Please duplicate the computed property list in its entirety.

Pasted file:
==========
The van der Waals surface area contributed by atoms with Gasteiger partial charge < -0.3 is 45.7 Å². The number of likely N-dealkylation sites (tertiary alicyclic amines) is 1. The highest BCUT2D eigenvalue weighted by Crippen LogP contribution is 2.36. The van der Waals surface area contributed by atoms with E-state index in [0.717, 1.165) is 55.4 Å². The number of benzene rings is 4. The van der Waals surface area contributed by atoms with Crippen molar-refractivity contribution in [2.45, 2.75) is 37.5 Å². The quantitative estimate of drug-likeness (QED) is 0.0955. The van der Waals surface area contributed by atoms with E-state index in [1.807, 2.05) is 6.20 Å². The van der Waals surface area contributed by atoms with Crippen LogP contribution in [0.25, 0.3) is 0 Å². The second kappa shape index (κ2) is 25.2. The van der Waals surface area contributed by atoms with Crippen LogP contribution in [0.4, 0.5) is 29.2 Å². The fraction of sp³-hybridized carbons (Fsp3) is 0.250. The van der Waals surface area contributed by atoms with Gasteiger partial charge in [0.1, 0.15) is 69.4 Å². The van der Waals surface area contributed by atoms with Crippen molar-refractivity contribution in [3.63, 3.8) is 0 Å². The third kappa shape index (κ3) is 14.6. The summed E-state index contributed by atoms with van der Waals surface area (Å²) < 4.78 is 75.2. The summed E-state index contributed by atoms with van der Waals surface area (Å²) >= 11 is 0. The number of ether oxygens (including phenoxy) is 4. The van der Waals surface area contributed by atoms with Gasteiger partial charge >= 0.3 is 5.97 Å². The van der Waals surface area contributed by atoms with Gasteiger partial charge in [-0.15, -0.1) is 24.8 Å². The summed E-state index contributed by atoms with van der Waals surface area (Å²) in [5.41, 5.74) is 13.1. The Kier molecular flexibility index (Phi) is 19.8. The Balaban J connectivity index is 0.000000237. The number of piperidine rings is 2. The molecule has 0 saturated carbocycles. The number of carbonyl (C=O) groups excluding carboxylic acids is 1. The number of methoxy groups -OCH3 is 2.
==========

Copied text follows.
The van der Waals surface area contributed by atoms with Gasteiger partial charge < -0.3 is 45.7 Å². The number of likely N-dealkylation sites (tertiary alicyclic amines) is 1. The highest BCUT2D eigenvalue weighted by Crippen LogP contribution is 2.36. The van der Waals surface area contributed by atoms with E-state index in [0.717, 1.165) is 55.4 Å². The number of benzene rings is 4. The van der Waals surface area contributed by atoms with Crippen molar-refractivity contribution in [2.45, 2.75) is 37.5 Å². The quantitative estimate of drug-likeness (QED) is 0.0955. The van der Waals surface area contributed by atoms with E-state index in [1.807, 2.05) is 6.20 Å². The van der Waals surface area contributed by atoms with Crippen LogP contribution in [0.25, 0.3) is 0 Å². The second kappa shape index (κ2) is 25.2. The van der Waals surface area contributed by atoms with Crippen LogP contribution in [0.4, 0.5) is 29.2 Å². The fraction of sp³-hybridized carbons (Fsp3) is 0.250. The van der Waals surface area contributed by atoms with Gasteiger partial charge in [0.1, 0.15) is 69.4 Å². The van der Waals surface area contributed by atoms with Crippen molar-refractivity contribution in [3.63, 3.8) is 0 Å². The third kappa shape index (κ3) is 14.6. The summed E-state index contributed by atoms with van der Waals surface area (Å²) < 4.78 is 75.2. The summed E-state index contributed by atoms with van der Waals surface area (Å²) >= 11 is 0. The number of ether oxygens (including phenoxy) is 4. The van der Waals surface area contributed by atoms with Gasteiger partial charge >= 0.3 is 5.97 Å². The van der Waals surface area contributed by atoms with Gasteiger partial charge in [-0.15, -0.1) is 24.8 Å². The summed E-state index contributed by atoms with van der Waals surface area (Å²) in [5.41, 5.74) is 13.1. The Kier molecular flexibility index (Phi) is 19.8. The Balaban J connectivity index is 0.000000237. The number of piperidine rings is 2. The molecule has 0 saturated carbocycles. The number of carbonyl (C=O) groups excluding carboxylic acids is 1. The number of methoxy groups -OCH3 is 2.